“Reopening Venues” Part II: Strategies in Ticketing

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  • Lisa Walker, Senior Vice President, Business Development College Athletics, Eventellect (Moderator)
  • Maureen Andersen, President & CEO, International Ticketing Association (INTIX)
  • Anthony Esposito, Vice President, Ticket Operations, Atlanta Braves
  • Rick Thorpe, Deputy Athletics Director, External Engagement, University of Arkansas

Webinar Recap

On Wednesday, with more than 800 registrants on its virtual forum, LEAD1 Association (“LEAD1”) hosted a webinar for its member institutions, the second of three for its “Reopening Venues” series. The panel, moderated by Lisa Walker (Senior Vice President, Business Development College Athletics at Eventellect), featuring Maureen Andersen (President & CEO at the International Ticketing Association (INTIX)), Anthony Esposito (Vice President, Ticketing Operations at the Atlanta Braves) and Rick Thorpe (Deputy Athletics Director, External Engagement at the University of Arkansas (The U of A), discussed some of the strategies in ticketing for the return of college sports.

Andersen opened the panel by emphasizing that “one-size-fits-all” will no longer be acceptable policy for college sports fans. In other words, athletics departments will need to be flexible in terms of catering their specific ticketing and game-day policies for various segments of fans. A 65-year-old fan, for example, may have different needs than a fan in their mid-20’s based upon possible risks and concerns related to COVID-19. In addition, “no refund” policies may be a thing of the past as fans may no longer accept vouchers as reimbursement for being uncomfortable to attend a live sporting event.

Athletics departments may also need to provide greater flexibility with respect to season ticket packages (i.e., opportunities to defer payments and/or provide full refunds) and implement various new policies for game-day operations (such as scheduling timed entries into venues). Andersen further stressed the fluid nature of the COVID-19 pandemic and its impact on college sports’ ticketing policies (for example, the Centers for Disease Control and Prevention (CDC), frequently updates its guidance). For instance, what happens in game one of fans’ return to venues may look vastly different than games two and three based upon lessons learned as venues reopen. Finally, Andersen highlighted that every segment of the live entertainment industry should look to each other for guidance. Countries outside of the United States, like Australia, for example, have developed technology and live entertainment risk mitigation strategies that college sports can use as guidance.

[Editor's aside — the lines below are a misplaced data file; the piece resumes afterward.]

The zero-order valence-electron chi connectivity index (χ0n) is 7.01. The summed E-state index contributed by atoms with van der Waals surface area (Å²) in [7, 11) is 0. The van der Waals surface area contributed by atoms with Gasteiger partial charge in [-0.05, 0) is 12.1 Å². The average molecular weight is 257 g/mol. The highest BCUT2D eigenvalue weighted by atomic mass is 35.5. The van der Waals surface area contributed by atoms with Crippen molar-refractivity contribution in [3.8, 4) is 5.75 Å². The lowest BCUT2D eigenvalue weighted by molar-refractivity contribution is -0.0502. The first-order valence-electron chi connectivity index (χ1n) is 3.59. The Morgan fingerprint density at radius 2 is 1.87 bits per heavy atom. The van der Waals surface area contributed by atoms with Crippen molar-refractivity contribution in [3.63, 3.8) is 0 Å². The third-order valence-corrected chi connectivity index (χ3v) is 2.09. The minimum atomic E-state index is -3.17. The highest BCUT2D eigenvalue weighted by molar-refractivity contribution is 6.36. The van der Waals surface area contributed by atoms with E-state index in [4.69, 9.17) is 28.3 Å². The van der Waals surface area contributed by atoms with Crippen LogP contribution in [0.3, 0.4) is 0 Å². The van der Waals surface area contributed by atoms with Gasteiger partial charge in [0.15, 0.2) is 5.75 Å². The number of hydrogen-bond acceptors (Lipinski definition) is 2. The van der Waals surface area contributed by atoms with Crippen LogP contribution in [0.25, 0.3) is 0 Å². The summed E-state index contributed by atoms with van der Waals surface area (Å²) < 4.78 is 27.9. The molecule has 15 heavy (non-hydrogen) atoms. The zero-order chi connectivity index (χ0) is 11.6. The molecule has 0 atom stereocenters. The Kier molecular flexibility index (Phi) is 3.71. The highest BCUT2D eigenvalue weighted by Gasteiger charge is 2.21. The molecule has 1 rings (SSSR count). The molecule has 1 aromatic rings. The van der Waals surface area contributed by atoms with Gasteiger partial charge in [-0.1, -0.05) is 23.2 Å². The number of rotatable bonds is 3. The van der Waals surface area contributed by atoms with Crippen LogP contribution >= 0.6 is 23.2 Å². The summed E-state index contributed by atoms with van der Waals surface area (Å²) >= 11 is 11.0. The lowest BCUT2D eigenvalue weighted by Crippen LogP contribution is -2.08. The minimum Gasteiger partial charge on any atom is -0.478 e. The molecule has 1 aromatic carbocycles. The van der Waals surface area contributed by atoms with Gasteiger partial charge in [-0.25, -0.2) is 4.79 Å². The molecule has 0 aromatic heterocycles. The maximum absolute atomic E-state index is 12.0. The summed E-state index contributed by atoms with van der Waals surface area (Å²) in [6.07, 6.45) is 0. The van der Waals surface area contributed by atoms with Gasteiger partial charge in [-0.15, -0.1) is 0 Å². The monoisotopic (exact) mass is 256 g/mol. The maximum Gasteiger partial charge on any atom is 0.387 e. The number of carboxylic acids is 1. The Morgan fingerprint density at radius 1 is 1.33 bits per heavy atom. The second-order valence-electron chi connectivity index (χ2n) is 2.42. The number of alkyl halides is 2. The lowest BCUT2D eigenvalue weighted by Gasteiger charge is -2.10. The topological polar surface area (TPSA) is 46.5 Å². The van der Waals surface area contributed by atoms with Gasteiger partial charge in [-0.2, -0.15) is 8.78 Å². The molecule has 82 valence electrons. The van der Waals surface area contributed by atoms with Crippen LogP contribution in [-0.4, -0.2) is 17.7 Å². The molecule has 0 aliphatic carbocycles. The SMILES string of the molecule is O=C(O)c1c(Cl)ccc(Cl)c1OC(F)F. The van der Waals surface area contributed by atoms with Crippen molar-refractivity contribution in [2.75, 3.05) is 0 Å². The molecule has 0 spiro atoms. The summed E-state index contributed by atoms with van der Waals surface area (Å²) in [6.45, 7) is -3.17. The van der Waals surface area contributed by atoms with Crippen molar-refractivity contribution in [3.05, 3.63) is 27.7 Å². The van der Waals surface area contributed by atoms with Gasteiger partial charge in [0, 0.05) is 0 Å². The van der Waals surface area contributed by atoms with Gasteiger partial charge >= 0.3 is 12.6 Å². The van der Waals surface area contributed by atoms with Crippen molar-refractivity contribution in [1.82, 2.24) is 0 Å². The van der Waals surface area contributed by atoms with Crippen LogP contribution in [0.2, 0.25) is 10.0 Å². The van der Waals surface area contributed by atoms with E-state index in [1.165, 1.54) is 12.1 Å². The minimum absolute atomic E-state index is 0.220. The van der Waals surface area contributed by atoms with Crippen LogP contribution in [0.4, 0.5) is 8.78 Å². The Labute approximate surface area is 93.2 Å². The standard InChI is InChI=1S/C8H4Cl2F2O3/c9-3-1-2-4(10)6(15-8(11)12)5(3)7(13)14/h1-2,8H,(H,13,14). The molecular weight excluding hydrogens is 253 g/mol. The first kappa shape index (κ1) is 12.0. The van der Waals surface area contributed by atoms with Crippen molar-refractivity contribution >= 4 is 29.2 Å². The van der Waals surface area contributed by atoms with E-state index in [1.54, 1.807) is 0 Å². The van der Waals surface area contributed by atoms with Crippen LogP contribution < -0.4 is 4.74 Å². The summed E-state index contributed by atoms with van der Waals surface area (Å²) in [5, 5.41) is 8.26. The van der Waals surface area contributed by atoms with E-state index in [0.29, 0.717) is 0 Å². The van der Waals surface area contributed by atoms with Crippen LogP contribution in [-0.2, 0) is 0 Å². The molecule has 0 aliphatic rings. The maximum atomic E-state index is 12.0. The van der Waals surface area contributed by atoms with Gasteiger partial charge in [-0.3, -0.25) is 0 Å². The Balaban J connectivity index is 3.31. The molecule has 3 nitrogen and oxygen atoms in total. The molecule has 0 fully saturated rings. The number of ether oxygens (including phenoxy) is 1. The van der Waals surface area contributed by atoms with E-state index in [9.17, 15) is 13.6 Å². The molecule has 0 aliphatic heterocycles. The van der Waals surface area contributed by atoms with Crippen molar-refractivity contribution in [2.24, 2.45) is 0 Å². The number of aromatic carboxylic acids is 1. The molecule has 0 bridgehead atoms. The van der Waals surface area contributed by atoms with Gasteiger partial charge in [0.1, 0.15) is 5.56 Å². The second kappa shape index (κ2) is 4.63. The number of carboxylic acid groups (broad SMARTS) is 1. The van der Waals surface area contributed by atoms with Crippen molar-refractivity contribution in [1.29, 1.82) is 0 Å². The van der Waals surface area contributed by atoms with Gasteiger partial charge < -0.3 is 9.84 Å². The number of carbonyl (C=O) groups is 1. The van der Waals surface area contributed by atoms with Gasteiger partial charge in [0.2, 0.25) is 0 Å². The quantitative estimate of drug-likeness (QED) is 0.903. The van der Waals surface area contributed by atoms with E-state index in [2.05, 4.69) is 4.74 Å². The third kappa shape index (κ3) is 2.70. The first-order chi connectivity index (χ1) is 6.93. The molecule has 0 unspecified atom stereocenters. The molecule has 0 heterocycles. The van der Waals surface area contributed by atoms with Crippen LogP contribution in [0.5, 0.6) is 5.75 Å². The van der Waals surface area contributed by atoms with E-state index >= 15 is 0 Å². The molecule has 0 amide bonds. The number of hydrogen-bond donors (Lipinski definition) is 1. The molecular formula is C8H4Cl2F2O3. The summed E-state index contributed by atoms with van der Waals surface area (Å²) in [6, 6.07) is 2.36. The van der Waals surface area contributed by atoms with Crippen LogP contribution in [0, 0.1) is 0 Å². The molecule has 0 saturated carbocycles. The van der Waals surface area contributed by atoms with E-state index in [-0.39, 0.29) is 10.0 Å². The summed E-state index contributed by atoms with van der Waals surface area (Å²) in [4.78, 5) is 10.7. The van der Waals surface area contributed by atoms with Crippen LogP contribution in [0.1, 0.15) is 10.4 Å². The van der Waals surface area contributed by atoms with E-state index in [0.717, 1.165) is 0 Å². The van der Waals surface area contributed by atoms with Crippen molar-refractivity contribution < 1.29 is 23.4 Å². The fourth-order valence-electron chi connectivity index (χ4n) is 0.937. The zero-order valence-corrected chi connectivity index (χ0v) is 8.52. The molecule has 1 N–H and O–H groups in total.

Esposito then used Major League Baseball (MLB) as an example with respect to the ticket purchasing and gate entry experiences. Fans who purchase tickets online, for example, may be asked to sign a health waiver, essentially assuming the risks of attending a live sporting event. Securing tickets at the box office may also change with potential cashless-only ticketing policies and changes at will call (because of fan concerns regarding touching paper ticket stocks and envelopes). Gate entry policies may also change such as venues establishing temperature checks before fans enter stadiums. For instance, tented areas will likely be established by entrance points for any fan’s temperature above a certain threshold. Depending on the situation, fans with a temperature above that certain threshold, could then be brought into an air-conditioned environment for further evaluation before a final determination regarding entrance into the venue. In addition, in-venue staff will likely be required to wear masks and fans will be prohibited from sitting in aisle seats to maintain social distancing (for fans walking down aisles). It is also worth mentioning that Esposito’s, the Atlanta Braves, will likely only sell individual game tickets, while possibly granting priority purchasing to current season ticket holders.

To round out the panel, Thorpe highlighted the importance of maintaining trust with college sports fans and reiterated the need for evolving ticketing strategies. For example, Thorpe’s, the U of A, has frequently updated its fans regarding the status of ticketing and created flexible deadlines for renewing football season tickets (such as creating customized payment plans and extending renewal deadlines). Thorpe also underscored that in all decision-making with respect to reopening venues, the health and safety of its fans is always prioritized (in this regard, the U of A predicates all of its venue planning based upon federal and state medical guidelines). With respect to Olympic sports, for example, the U of A will reserve all seats to maintain social distancing. At the same time, the U of A, will still attempt to maximize fan access by exploring alternative fan experiences and maximizing the number of fans who attend games this season (such as by offering partial season plans).

Please Note: Part Three of LEAD1’s “Reopening Venues” webinar series, entitled “Navigating Changing Behaviors in Sports Fans During COVID-19,” will take place on Tuesday, June 30th at 1:00 PM EST. This webinar will feature Michal Lorenc (Head of Industry, Ticketing and Live Events at Google) who will compare real-time data to help the college sports industry better understand fans’ readiness to return to sporting events, as well as how the sports industry can evolve in a post-COVID world.

Download Presentation Slides (via PDF) HERE